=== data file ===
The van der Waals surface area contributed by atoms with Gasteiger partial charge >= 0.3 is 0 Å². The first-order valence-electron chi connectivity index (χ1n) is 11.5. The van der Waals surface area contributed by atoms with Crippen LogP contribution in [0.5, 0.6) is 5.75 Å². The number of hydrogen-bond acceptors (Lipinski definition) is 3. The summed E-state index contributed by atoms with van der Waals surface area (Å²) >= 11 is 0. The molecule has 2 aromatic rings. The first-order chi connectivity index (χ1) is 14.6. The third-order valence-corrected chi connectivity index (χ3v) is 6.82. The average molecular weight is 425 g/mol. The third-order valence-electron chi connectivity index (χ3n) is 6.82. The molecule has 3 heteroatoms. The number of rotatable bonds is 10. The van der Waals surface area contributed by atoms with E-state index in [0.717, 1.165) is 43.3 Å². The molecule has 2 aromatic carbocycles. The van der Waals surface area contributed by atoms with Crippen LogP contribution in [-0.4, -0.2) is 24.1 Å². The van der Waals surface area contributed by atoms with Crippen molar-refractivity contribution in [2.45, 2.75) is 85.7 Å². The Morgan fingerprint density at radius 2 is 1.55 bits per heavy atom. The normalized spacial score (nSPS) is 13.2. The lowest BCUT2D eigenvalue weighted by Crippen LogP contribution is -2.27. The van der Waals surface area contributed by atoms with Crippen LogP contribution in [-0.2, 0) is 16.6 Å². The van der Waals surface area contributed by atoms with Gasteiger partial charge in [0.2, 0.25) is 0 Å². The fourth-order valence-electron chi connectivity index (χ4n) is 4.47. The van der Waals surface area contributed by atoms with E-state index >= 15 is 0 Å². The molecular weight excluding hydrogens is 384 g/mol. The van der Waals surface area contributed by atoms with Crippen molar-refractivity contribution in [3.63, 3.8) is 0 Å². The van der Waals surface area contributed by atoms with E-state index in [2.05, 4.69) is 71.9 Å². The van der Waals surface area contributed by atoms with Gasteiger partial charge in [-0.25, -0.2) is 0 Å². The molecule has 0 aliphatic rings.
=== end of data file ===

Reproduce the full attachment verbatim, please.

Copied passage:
The van der Waals surface area contributed by atoms with Gasteiger partial charge >= 0.3 is 0 Å². The first-order valence-electron chi connectivity index (χ1n) is 11.5. The van der Waals surface area contributed by atoms with Crippen LogP contribution in [0.5, 0.6) is 5.75 Å². The number of hydrogen-bond acceptors (Lipinski definition) is 3. The summed E-state index contributed by atoms with van der Waals surface area (Å²) >= 11 is 0. The molecule has 2 aromatic rings. The first-order chi connectivity index (χ1) is 14.6. The third-order valence-corrected chi connectivity index (χ3v) is 6.82. The average molecular weight is 425 g/mol. The third-order valence-electron chi connectivity index (χ3n) is 6.82. The molecule has 3 heteroatoms. The number of rotatable bonds is 10. The van der Waals surface area contributed by atoms with E-state index in [0.717, 1.165) is 43.3 Å². The molecule has 2 aromatic carbocycles. The van der Waals surface area contributed by atoms with Crippen LogP contribution in [-0.4, -0.2) is 24.1 Å². The van der Waals surface area contributed by atoms with Crippen molar-refractivity contribution in [2.45, 2.75) is 85.7 Å². The Morgan fingerprint density at radius 2 is 1.55 bits per heavy atom. The normalized spacial score (nSPS) is 13.2. The lowest BCUT2D eigenvalue weighted by Crippen LogP contribution is -2.27. The van der Waals surface area contributed by atoms with Crippen LogP contribution in [-0.2, 0) is 16.6 Å². The van der Waals surface area contributed by atoms with Gasteiger partial charge in [0.2, 0.25) is 0 Å². The fourth-order valence-electron chi connectivity index (χ4n) is 4.47. The van der Waals surface area contributed by atoms with E-state index >= 15 is 0 Å². The molecular weight excluding hydrogens is 384 g/mol. The van der Waals surface area contributed by atoms with Crippen molar-refractivity contribution in [3.63, 3.8) is 0 Å². The van der Waals surface area contributed by atoms with E-state index in [2.05, 4.69) is 71.9 Å². The van der Waals surface area contributed by atoms with Gasteiger partial charge in [-0.25, -0.2) is 0 Å². The molecule has 0 aliphatic rings.